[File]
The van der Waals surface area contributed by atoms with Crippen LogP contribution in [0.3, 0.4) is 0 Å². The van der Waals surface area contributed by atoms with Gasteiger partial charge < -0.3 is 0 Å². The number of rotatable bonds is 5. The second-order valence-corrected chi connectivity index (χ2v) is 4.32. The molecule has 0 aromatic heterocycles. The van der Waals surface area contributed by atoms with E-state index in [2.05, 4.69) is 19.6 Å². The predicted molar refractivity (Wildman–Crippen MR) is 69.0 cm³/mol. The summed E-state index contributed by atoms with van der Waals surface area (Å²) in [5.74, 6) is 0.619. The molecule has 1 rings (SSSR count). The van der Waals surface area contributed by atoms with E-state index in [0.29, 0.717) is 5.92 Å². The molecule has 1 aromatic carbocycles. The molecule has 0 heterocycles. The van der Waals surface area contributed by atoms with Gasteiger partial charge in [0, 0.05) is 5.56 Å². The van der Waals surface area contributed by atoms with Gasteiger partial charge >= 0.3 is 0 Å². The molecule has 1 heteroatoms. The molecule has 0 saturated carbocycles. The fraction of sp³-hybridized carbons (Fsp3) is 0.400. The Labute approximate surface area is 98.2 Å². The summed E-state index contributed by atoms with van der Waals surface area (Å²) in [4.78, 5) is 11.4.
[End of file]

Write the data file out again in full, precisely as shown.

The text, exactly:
The van der Waals surface area contributed by atoms with Crippen LogP contribution in [0.3, 0.4) is 0 Å². The van der Waals surface area contributed by atoms with Gasteiger partial charge < -0.3 is 0 Å². The number of rotatable bonds is 5. The second-order valence-corrected chi connectivity index (χ2v) is 4.32. The molecule has 0 aromatic heterocycles. The van der Waals surface area contributed by atoms with E-state index in [2.05, 4.69) is 19.6 Å². The predicted molar refractivity (Wildman–Crippen MR) is 69.0 cm³/mol. The summed E-state index contributed by atoms with van der Waals surface area (Å²) in [5.74, 6) is 0.619. The molecule has 1 rings (SSSR count). The van der Waals surface area contributed by atoms with E-state index in [0.29, 0.717) is 5.92 Å². The molecule has 1 aromatic carbocycles. The molecule has 0 heterocycles. The van der Waals surface area contributed by atoms with Gasteiger partial charge in [0, 0.05) is 5.56 Å². The van der Waals surface area contributed by atoms with Gasteiger partial charge >= 0.3 is 0 Å². The molecule has 1 heteroatoms. The molecule has 0 saturated carbocycles. The fraction of sp³-hybridized carbons (Fsp3) is 0.400. The Labute approximate surface area is 98.2 Å². The summed E-state index contributed by atoms with van der Waals surface area (Å²) in [4.78, 5) is 11.4.